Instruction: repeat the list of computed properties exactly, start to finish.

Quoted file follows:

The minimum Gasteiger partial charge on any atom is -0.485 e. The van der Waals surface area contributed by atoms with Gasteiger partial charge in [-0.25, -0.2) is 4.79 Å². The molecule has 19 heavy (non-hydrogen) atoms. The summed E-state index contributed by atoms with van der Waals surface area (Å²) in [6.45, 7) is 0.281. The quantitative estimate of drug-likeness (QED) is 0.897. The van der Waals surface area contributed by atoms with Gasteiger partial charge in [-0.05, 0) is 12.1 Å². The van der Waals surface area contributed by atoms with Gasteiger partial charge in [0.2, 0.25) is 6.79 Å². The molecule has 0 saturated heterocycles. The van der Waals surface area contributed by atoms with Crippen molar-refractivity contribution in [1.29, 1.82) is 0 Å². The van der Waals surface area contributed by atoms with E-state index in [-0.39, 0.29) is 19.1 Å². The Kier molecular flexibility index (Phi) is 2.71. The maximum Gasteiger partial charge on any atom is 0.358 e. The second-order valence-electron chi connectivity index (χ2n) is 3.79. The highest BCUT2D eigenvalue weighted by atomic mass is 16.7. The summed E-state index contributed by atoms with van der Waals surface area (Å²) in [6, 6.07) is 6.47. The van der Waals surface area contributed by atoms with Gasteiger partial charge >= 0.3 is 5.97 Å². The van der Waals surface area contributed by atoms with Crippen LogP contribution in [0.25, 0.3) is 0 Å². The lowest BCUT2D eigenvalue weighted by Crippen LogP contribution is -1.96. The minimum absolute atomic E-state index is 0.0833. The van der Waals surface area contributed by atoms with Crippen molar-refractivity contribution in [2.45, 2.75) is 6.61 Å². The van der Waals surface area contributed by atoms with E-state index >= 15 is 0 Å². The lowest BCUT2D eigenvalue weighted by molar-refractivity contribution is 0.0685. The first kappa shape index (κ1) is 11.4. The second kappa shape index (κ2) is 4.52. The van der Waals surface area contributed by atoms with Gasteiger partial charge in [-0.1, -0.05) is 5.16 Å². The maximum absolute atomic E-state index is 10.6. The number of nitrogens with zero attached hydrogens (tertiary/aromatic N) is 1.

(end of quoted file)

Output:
The minimum Gasteiger partial charge on any atom is -0.485 e. The van der Waals surface area contributed by atoms with Gasteiger partial charge in [-0.25, -0.2) is 4.79 Å². The molecule has 19 heavy (non-hydrogen) atoms. The summed E-state index contributed by atoms with van der Waals surface area (Å²) in [6.45, 7) is 0.281. The quantitative estimate of drug-likeness (QED) is 0.897. The van der Waals surface area contributed by atoms with Gasteiger partial charge in [-0.05, 0) is 12.1 Å². The van der Waals surface area contributed by atoms with Gasteiger partial charge in [0.2, 0.25) is 6.79 Å². The molecule has 0 saturated heterocycles. The van der Waals surface area contributed by atoms with Crippen molar-refractivity contribution in [1.29, 1.82) is 0 Å². The van der Waals surface area contributed by atoms with E-state index in [-0.39, 0.29) is 19.1 Å². The Kier molecular flexibility index (Phi) is 2.71. The maximum Gasteiger partial charge on any atom is 0.358 e. The second-order valence-electron chi connectivity index (χ2n) is 3.79. The highest BCUT2D eigenvalue weighted by atomic mass is 16.7. The summed E-state index contributed by atoms with van der Waals surface area (Å²) in [6, 6.07) is 6.47. The van der Waals surface area contributed by atoms with Gasteiger partial charge >= 0.3 is 5.97 Å². The van der Waals surface area contributed by atoms with Crippen LogP contribution in [0.25, 0.3) is 0 Å². The lowest BCUT2D eigenvalue weighted by Crippen LogP contribution is -1.96. The minimum absolute atomic E-state index is 0.0833. The van der Waals surface area contributed by atoms with Crippen molar-refractivity contribution in [2.45, 2.75) is 6.61 Å². The van der Waals surface area contributed by atoms with E-state index >= 15 is 0 Å². The lowest BCUT2D eigenvalue weighted by molar-refractivity contribution is 0.0685. The first kappa shape index (κ1) is 11.4. The second kappa shape index (κ2) is 4.52. The van der Waals surface area contributed by atoms with Gasteiger partial charge in [-0.1, -0.05) is 5.16 Å². The maximum absolute atomic E-state index is 10.6. The number of nitrogens with zero attached hydrogens (tertiary/aromatic N) is 1.